KW Homestead

Pasture Raised Poultry from Our Family to Yours

our garden: just the beginning

since we moved to our new, 16 acre land in march of 2013, we’ve added the first portion of our backyard garden. it took time and effort, but all of the work has been rewarding and all the fruits of our labor (vegetables, really) have been delicious!

the picture below shows what our yard looked like before we started digging…

backyard before garden

a picture of the backyard of our home a few months before we purchased it in march of 2013

and here is the first step we undertook in building the beds:

hugelkultur experiment

digging the first, and most downhill bed

since we wanted raised beds, first we dug down about 8 inches and scooped the soil out.¬†as you can see from both pictures, we decided to line a portion of this bed with small, felled trees and dead brush. this was jason’s hugelkulture project and he wanted to experiment with how much the slow rotting and decomposition of the wood would benefit the roots of the plants growing above. the portion of the bed that is unfilled was later filled with leaf mold from the woods. this was my project: i wanted to see how the decomposing leaf mold would benefit the plants in much the same way as the decomposing wood. after filling the ditch with these materials, we layered all of the dirt on top and dug out an adjacent path (also about 8 inches deep) and placed that dirt on top too.

making a hugelkultur raised bed

the base of the bed–half filled with small trees

the reason for the half-and-half bed liner was simple: i wanted to do it one way and jason wanted to do it another way. so, we compromised and split the bed in two. this way, he could have it his way, and i could have it my way!

later in the season we planted tomatoes, peppers, basil, amaranth, chia, squash, potatoes, corn, sweet potatoes, and various other crops. considering that we started everything much later than desired, the garden made quite a bit for us this year (much more on this later).

you can see our small dwarf apple tree in the foreground of the the picture below, and the tomato cages; we use woven wire bound in cylinders and pinned to the ground with bent electrical piping (my father’s tried and true method).

the first season's planting in our garden

the first season’s planting in our garden

our sweet potato vines really took over and yielded around 120 pounds of “wild man candy bars,” as my father calls them. you can see the lush vines in the second nearest bed.

raised beds with sweet potatoes, chia, peppers and tomatoes

the first season’s planting in our garden. you can see our barn in the background.

all in all, it was a great year for our first garden together. we learned something about compromise and also what you do when groundhogs threaten to eat all of your sweet potato vines…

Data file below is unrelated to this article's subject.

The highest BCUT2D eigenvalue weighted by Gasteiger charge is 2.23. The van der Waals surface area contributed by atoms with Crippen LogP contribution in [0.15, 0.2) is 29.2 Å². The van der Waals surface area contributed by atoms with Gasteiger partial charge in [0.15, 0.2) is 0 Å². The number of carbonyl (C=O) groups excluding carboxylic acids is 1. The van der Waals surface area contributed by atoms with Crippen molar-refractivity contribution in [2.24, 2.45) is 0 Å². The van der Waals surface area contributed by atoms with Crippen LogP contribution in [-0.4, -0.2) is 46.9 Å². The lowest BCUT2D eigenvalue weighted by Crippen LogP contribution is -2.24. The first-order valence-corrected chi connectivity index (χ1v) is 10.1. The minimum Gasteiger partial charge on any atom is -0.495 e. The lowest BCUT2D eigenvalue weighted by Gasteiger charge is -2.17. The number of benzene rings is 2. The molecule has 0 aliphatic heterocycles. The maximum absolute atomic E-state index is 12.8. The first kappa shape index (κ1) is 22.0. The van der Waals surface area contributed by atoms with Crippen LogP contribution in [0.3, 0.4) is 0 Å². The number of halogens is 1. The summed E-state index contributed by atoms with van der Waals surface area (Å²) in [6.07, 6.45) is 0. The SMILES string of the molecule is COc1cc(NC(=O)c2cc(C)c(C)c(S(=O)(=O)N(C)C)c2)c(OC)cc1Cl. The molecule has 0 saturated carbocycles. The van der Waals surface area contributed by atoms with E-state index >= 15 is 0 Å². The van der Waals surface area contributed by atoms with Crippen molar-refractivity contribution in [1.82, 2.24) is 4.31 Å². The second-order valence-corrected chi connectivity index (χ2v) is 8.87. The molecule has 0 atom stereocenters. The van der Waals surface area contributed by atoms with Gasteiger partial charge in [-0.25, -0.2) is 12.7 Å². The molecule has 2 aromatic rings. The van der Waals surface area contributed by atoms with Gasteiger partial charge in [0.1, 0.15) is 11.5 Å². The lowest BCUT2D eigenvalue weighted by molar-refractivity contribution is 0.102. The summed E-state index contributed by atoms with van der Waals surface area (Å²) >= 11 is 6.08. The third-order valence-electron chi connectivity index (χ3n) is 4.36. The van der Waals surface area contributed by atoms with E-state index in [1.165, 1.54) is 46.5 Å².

i also documented each of the planting and harvest dates for our crops and whether or not each crop was deemed a success or a dud.

i will be posting the calendar that we followed this year and the outcome of our different plantings soon. this way, perhaps we can start a dialogue about planting and harvesting in our region!

.:.

3 Comments

  1. Jason and Emma,
    I think what you guys are doing is great. Jason you don’t know me but
    I know your family , both your dad and mom from bayside, ny. I saw your
    grandma and uncle Scott at a graduation this weekend, and your grandma
    gave me your web page. Im good friends with uncle scott, however I still
    live in the city but have a small farm in the catskills mountains of ny state.
    about 2 1/2 hours from the city. I recently planted a orchard consisting of
    230 trees, 10 variety of apples and 6-8 varities of peaches, pears, sweet cheeries
    and berry bushes. Its a great experience ! Im excited for you guys.
    ps I am in my second year of beekeeping , its a lot of fun. If I had to guess
    that’s already on jasons mind, its a natural for you guys for pollination
    purposes and the value of the wonderful honey. Any way good luck with
    your projects and I will follow your progress.

    Joe

  2. Hey Joe!

    Your orchard sounds really amazing. How often do you get out there and how is it coming along? I definitely want to venture into beekeeping soon, for the pollination but also for the mead ;)

    Thanks for checking out the blog!

  3. Jason,
    The orchard is great, all trees were planted 4 weeks ago bareroot
    aprox size 5/8″ to3/4″. Its awful to take the initial step of pruning
    all trees at 36″ height but it payed off . As of last weekend all trees
    popped and look great. The growing process has begun. Three years
    till a harvest begins. Any way my friend is a mead expert and if you have
    any interest ill give you his info. Hopefully the honey harvest in late july
    will be productive, I will send you some as soon as its available.
    keep in touch.
    joe

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